1 year ago




HOLOCAUST EDUCATION IN PEDAGOGY, HISTORY, AND PRACTICE 132 Holocaust deniers will seize upon one erroneous piece of information in an attempt to deny the complete history of the Holocaust. Make no mistake — Holocaust denial and distortion is a pernicious attempt to deny historical fact and is almost always linked to antisemitism. As educators we have access to vast holdings of accurate information about the Holocaust, one of the most well-documented events in human history. 9 Is it true that Norwegians wore paper clips on their lapels to show their support for Jews in their country? Asked by: Alessio, Catholic school, Grade 9 During the German occupation of Norway, the paperclip was worn by many Norwegians as a form of non-violent opposition to the Nazis and to demonstrate support for King Haakon VII. It was not, however, connected to support for Norwegian Jewry. Norway’s Jewish community numbered around 1,700 individuals at the time of the Holocaust. Approximately 760 of these were deported, many to Auschwitz- Birkenau where they perished. Others escaped to neutral Sweden where they survived, but the Quisling government administering Norway, collaborated with Nazi Germany. This nuance/fact is critical to teach the students because of the popularity of the Paper Clips program. Another variation of this myth claims that King Christian X of Denmark wore the yellow, Jewish Star on his outer clothing to protest German orders that Danish Jews must wear such badges. This is a popular legend, but it is not true. King Christian and many Danes did support their Jewish neighbours and fellow citizens. However, nearly all Danish Jews who survived the Holocaust did so by being ferried on an armada of small fishing boats to neutral Sweden. This is important to know and teach because: Many educators use the text, The Yellow Star: The Legend of King Christian X of Denmark without placing it in its historical context. As stated in the teaching guidelines of the USHMM accuracy of fact, together with a balanced perspective on the history, must be a priority.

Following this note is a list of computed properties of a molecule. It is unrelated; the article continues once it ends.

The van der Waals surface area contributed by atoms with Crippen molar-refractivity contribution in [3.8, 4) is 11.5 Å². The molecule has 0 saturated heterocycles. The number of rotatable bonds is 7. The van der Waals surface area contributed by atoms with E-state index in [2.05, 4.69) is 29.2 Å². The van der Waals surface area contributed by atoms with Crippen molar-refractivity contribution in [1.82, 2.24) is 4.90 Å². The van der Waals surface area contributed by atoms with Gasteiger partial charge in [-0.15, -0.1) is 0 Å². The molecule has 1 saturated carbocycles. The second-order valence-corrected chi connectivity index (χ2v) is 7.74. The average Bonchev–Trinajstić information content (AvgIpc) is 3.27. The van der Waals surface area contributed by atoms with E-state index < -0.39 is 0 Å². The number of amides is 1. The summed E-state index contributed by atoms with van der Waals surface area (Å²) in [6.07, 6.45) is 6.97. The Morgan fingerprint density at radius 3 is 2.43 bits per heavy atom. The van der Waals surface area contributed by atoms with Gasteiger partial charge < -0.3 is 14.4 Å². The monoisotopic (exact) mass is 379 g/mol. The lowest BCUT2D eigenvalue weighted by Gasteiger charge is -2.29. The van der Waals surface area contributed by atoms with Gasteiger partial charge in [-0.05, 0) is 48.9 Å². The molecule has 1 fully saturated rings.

10 Isn’t the Holocaust really an example of bullying in the extreme? Asked by: Tiffany, public school, Grade 8 Variations of this exist as in “Hitler was the biggest bully of all time” or “Left unchecked, bullying leads to the Holocaust.” Such claims contribute to trivialisation of the Holocaust. To deconstruct this myth, review the definition of the Holocaust. Although various museums and education centres have minor variations in the definition they use, all agree that definition includes the the systematic, bureaucratic, state-sponsored persecution and murder of six million Jews by Nazi Germany and their collaborators. As harmful as bullying is, it is not helpful to liken it to the Holocaust. Simply put, the Holocaust was not a severe form of bullying. The Holocaust was a systematic attempt to annihilate the Jewish people. Equating these two issues contributes to trivialisation of a complex, historical event. This is a viewpoint shared by many leading educators and Holocaust education institutions, and is covered by Dr. Michael Gray in his book Contemporary Debates in Holocaust Education (2014). This is important to know and teach because: Although literature on bullying uses the same language of “bystander”, “victim”, and perpetrator/bully, these terms do not have the same meaning when discussing playground bullying and the Holocaust. Educators must be proactive and discuss these misconceptions with their students. 11 How could one man, Adolf Hitler, murder six million Jews? Asked by: Jamal, public school, Grade 11 133 HOLOCAUST EDUCATION IN PEDAGOGY, HISTORY, AND PRACTICE Adolf Hitler was the leader of the National Socialist German Workers’ Party (in German, Nationalsozialistische Deutsche Arbeiterpartei), the Nazi party. He was not the only Nazi who murdered Jews. He was the mastermind. It took a great number of people to achieve Hitler’s and Nazism’s goals of re-ordering German society and eliminating elements deemed “undesirable.” National Socialism built a personality cult around Hitler, and he ruled Germany in an autocratic manner. Central to this was the Führerprinzip (leader principle),

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